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Prove that in $\mathbb{Z}[X]$ the ideal generated by $X$, i.e. $I=\langle X\rangle$, is a maximal principal ideal (that is, maximal among principal ideals), but is not a maximal ideal.

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$I=\langle X\rangle \subsetneq \langle 2,X\rangle$, so it is not maximal. –  Sigur Oct 28 '12 at 2:23
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Why post in the imperative? Are you assigning homework to us? –  kahen Oct 28 '12 at 2:27
    
No, I'm sorry, I did not intend that. –  Muniain Oct 28 '12 at 2:34
    
but why $<X>$ is a maximal ideal principal of $\mathbb{Z}[X]$ –  Muniain Oct 28 '12 at 2:42
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Could you please use \langle X\rangle instead of <X>. I'm sure you can see the spacing is all wrong and it makes it really hard to read. –  kahen Oct 28 '12 at 2:58

1 Answer 1

$I$ is not maximal because it's contained in $\langle 2,X\rangle$, as Sigur noticed, which is an ideal which stricly contains $I$ and is itself strict.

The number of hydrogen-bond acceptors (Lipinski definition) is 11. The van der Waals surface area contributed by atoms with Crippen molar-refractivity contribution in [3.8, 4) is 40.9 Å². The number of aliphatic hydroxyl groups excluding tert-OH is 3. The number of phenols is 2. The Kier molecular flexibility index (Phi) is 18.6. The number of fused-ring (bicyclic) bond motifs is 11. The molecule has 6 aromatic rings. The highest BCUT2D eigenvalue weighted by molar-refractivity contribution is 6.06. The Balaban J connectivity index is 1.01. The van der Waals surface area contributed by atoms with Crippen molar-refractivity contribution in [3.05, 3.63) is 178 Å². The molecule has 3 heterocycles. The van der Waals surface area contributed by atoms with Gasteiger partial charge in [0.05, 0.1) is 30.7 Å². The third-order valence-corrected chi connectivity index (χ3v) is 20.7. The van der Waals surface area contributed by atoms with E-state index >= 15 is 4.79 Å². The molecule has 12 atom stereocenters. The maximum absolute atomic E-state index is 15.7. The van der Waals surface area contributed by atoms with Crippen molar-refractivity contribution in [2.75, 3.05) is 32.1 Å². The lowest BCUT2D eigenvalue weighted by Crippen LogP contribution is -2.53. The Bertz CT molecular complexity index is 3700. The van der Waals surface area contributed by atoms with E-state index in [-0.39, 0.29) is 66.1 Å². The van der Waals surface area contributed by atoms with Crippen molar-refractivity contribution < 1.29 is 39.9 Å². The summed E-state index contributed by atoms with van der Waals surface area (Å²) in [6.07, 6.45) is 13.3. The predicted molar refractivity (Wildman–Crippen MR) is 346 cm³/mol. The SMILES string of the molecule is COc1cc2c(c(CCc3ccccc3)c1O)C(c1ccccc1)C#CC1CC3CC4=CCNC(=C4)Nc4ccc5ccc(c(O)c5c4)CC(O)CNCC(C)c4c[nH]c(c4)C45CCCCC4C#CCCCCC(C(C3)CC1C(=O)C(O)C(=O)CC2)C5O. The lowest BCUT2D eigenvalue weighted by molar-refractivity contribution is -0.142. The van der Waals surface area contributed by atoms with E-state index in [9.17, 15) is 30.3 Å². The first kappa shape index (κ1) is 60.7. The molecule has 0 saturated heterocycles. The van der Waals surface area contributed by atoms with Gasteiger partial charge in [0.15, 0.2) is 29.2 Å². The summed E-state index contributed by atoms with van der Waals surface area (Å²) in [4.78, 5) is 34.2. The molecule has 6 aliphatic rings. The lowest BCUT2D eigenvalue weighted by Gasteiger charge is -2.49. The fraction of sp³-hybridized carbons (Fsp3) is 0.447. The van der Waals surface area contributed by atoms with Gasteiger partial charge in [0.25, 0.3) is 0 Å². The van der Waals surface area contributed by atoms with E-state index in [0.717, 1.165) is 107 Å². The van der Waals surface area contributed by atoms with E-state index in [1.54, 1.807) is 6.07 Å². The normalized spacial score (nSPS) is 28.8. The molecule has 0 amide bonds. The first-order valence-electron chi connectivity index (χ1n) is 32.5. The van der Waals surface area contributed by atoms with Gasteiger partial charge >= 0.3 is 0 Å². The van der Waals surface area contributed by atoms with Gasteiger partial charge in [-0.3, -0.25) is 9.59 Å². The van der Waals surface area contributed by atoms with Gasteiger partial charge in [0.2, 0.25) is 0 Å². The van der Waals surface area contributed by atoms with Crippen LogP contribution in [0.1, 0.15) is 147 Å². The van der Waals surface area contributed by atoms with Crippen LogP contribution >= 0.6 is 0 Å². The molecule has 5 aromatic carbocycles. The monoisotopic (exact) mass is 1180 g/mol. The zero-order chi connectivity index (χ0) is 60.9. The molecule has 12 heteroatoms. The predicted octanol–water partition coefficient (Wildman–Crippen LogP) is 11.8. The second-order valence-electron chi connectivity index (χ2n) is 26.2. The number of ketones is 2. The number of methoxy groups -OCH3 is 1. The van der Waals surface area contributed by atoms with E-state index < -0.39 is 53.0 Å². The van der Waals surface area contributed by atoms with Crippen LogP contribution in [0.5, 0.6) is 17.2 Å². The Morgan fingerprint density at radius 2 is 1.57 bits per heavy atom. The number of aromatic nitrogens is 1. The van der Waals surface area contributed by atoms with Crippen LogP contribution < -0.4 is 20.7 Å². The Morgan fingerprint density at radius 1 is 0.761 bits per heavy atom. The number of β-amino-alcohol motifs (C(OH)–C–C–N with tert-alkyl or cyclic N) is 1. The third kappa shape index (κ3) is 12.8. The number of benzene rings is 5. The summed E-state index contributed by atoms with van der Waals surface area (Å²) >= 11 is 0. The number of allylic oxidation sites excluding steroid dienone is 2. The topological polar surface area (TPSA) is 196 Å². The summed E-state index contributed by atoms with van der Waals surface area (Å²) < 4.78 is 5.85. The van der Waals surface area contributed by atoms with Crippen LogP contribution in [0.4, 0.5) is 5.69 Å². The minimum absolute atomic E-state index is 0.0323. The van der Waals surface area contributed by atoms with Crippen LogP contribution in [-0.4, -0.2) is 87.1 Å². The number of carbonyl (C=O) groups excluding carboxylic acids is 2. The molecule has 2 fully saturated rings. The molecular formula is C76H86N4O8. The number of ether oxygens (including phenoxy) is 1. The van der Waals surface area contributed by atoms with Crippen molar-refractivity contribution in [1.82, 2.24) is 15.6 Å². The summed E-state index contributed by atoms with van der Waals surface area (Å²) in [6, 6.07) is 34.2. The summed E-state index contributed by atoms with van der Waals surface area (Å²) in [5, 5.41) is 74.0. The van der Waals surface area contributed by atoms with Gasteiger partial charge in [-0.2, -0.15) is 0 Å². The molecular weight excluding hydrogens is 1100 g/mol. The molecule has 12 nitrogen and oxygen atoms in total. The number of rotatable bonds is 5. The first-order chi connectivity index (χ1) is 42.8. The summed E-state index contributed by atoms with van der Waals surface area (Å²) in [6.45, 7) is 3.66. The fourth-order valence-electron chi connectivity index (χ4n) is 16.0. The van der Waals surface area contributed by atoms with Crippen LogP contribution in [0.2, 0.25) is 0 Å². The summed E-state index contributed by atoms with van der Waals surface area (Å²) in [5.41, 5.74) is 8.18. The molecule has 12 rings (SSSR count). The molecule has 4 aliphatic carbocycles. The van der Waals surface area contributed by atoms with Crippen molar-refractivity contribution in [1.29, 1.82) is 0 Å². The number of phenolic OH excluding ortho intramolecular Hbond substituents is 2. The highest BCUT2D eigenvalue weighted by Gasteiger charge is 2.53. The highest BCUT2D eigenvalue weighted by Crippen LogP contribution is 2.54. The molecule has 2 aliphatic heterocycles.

But it's maximal among principal ideals. Indeed, let $I'$ a principal ideal containing $I$, say generated by $P_0$. If $P\in I'\setminus I$, we have $P(0)\neq 0$ (otherwise $P\in I$). Write $P:=\underbrace{\sum_{j=1}^Na_jX^j}_{\in I\subset I'}+a_0$, then $a_0\in I'$. As $a_0=P_0Q_0$ for some $Q_0\in\Bbb Z[X]$, taking the degrees on both sided, $P_0$ is constant so $I'=\Bbb Z[X]$.

Conclusion: the only principal ideal containing $I$ is $\Bbb Z[X]$.

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So, $\langle X\rangle \subset \langle 1\rangle$, and $\langle 1\rangle$ indeed principal ideal. Are we convention a ideal of $\mathbb{Z}[X]$ have to different $\mathbb{Z}[X]$?. –  Muniain Oct 29 '12 at 8:42
    
Not in the definition of an ideal, but in the definition of a maximal ideal yes. –  Davide Giraudo Oct 29 '12 at 9:14
    
OK, I see, thank you very much –  Muniain Oct 29 '12 at 9:32

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